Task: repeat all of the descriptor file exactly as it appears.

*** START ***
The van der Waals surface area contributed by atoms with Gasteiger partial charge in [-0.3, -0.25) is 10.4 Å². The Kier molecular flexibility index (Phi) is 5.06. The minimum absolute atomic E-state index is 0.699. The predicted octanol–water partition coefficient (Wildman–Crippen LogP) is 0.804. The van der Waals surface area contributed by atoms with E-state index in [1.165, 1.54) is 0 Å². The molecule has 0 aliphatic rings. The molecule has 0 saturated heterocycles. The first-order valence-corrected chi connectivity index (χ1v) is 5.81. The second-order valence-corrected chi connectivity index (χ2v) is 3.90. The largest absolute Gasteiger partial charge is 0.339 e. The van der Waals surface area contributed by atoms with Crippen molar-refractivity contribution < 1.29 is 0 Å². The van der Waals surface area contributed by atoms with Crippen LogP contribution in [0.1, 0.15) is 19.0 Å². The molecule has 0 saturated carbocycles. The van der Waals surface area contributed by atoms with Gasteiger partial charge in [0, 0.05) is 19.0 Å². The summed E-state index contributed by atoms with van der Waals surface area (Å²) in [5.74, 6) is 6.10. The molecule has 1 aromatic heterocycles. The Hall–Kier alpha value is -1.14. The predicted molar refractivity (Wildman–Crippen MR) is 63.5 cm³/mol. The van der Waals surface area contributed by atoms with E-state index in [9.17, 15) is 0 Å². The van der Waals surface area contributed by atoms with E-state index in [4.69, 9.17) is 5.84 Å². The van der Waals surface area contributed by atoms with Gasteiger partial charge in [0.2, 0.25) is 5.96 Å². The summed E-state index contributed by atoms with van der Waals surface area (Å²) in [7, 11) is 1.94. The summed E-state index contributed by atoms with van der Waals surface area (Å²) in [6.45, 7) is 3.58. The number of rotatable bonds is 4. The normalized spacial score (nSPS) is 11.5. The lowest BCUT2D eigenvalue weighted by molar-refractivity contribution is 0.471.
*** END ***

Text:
The van der Waals surface area contributed by atoms with Gasteiger partial charge in [-0.3, -0.25) is 10.4 Å². The Kier molecular flexibility index (Phi) is 5.06. The minimum absolute atomic E-state index is 0.699. The predicted octanol–water partition coefficient (Wildman–Crippen LogP) is 0.804. The van der Waals surface area contributed by atoms with E-state index in [1.165, 1.54) is 0 Å². The molecule has 0 aliphatic rings. The molecule has 0 saturated heterocycles. The first-order valence-corrected chi connectivity index (χ1v) is 5.81. The second-order valence-corrected chi connectivity index (χ2v) is 3.90. The largest absolute Gasteiger partial charge is 0.339 e. The van der Waals surface area contributed by atoms with Crippen molar-refractivity contribution < 1.29 is 0 Å². The van der Waals surface area contributed by atoms with Crippen LogP contribution in [0.1, 0.15) is 19.0 Å². The molecule has 0 saturated carbocycles. The van der Waals surface area contributed by atoms with Gasteiger partial charge in [0, 0.05) is 19.0 Å². The summed E-state index contributed by atoms with van der Waals surface area (Å²) in [5.74, 6) is 6.10. The molecule has 1 aromatic heterocycles. The Hall–Kier alpha value is -1.14. The predicted molar refractivity (Wildman–Crippen MR) is 63.5 cm³/mol. The van der Waals surface area contributed by atoms with E-state index in [9.17, 15) is 0 Å². The van der Waals surface area contributed by atoms with E-state index in [4.69, 9.17) is 5.84 Å². The van der Waals surface area contributed by atoms with Gasteiger partial charge in [0.2, 0.25) is 5.96 Å². The summed E-state index contributed by atoms with van der Waals surface area (Å²) in [7, 11) is 1.94. The summed E-state index contributed by atoms with van der Waals surface area (Å²) in [6.45, 7) is 3.58. The number of rotatable bonds is 4. The normalized spacial score (nSPS) is 11.5. The lowest BCUT2D eigenvalue weighted by molar-refractivity contribution is 0.471.